1 Inverness is the region's transport hub, with flights from across UK and Amsterdam. Trains run from Edinburgh and Glasgow via Perth and Aviemore to Inverness, with one direct daytime train from London Kings Cross via Peterborough, York, Newcastle and Edinburgh, and an overnight sleeper from London Euston. Trains from Inverness run north to Dingwall, Alness, Invergordon, Fearn, Tain, Ardgay, Culrain, Invershin and Lairg, continuing towards Thurso, which has ferries to Orkney. There are four trains M-Sa and one on Sunday. Another two trains branch southwest from Dingwall via Achnasheen and Plockton to Kyle of Lochalsh, for buses to Skye.
The main road A9 runs north from Inverness across Kessock Bridge and the Black Isle to Tain and Dornoch, continuing towards Golspie, Helmsdale, Wick and Thurso. Stagecoach Highlands Bus X98 / X99 follows this road, four times M-Sa and twice on Sunday.
A835 runs inland from Inverness to Ullapool. Scottish Citylink Bus 961 runs twice a day M-Sa and once on Sunday along this route.
Calmac car ferries sail between Ullapool and Stornoway on Lewis, taking about 2 hr 45 min. They sail year-round, with two sailings M-Sa, one on Sunday Nov-Mar and two Apr-Oct. The Citylink buses are timed to meet these ferries.
You can get around Easter Ross and Black Isle by public transport, just about, and along radial routes from Inverness to the main west coast ports. Anything else is going to need a car.
- Gardens: best of these is Inverewe at Gairloch.
- Wildlife: always be watching, especially along the coast. Dolphins are especially common off Fortrose, and there are red kites at Dingwall.
- Castles: Eilean Donan at Dornie is the standout, but the oldest are the Iron Age brochs (2000 years old) near Glenelg.
- Weird geology: the UNESCO North West Highlands Geopark stretches up the west coast into Sutherland. The Lewisian gneiss is 3 billion years old.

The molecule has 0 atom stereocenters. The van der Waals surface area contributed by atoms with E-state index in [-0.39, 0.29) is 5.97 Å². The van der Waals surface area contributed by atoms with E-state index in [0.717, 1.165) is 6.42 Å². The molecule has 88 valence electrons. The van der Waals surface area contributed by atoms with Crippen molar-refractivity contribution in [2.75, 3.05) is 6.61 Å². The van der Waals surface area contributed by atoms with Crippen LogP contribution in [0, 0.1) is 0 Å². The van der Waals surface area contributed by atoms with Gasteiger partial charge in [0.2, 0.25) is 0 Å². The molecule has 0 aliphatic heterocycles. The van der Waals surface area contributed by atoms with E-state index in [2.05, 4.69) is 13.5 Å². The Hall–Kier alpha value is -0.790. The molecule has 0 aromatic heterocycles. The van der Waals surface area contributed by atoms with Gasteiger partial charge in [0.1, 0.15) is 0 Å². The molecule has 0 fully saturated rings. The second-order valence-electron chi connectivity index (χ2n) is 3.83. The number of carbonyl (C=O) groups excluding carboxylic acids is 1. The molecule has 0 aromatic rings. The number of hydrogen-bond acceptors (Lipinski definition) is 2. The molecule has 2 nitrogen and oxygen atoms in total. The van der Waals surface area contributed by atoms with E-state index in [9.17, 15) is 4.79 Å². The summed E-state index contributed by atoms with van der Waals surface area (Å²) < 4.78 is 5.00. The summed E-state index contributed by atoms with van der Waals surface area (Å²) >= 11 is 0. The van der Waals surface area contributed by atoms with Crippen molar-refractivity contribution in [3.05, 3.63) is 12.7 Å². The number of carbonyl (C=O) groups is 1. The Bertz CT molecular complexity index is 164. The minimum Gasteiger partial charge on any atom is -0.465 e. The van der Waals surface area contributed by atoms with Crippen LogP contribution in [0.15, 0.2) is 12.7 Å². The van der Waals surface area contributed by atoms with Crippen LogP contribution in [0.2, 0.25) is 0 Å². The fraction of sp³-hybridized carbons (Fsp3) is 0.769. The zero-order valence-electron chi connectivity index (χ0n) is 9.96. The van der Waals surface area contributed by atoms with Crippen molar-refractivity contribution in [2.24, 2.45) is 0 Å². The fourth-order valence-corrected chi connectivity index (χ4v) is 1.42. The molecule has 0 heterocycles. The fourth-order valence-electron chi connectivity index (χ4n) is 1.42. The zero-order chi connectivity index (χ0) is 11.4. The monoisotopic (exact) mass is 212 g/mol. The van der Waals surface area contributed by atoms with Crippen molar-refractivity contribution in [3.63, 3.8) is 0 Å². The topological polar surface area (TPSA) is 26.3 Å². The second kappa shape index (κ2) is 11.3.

- Highland Gatherings and Games: many villages host an event during summer. Pipe bands, caber-tossing, field & track events and so on; often combined with Agricultural Shows. For instance the Black Isle Show is held in late July-early Aug at Muir of Ord.
- Visit Scotch Whisky distilleries: best known is Glenmorangie at Tain. There's another at Muir of Ord near Dingwall and a couple more at Alness.
- Climb mountains: the Torridon hills are very scenic, and there are many "Munros" in this region.
Best dining option is usually the local hotel restaurant, open to non-residents, but sometimes closed in winter. There's no standout, but the keynote is fresh, locally-sourced ingredients, especially for sea-food.
The larger villages have at least one pub but the small places often have none. Many local hotels have public bars.
The main hazards are road safety, and bad weather which can roll in on thinly-dressed walkers even at the height of summer.
- North to Caithness and Sutherland, for the wild north coast of Scotland, with Smoo Cave, cliffs and whirling sea birds. Ferries make the short crossing to the Orkney Islands.
- The Great Glen and Strathspey: most routes south lead back to Inverness, but it's possible to wind along the west coast via Fort William and Glencoe.
- Reach Skye by road, or sail from Ullapool to Stornoway on Lewis.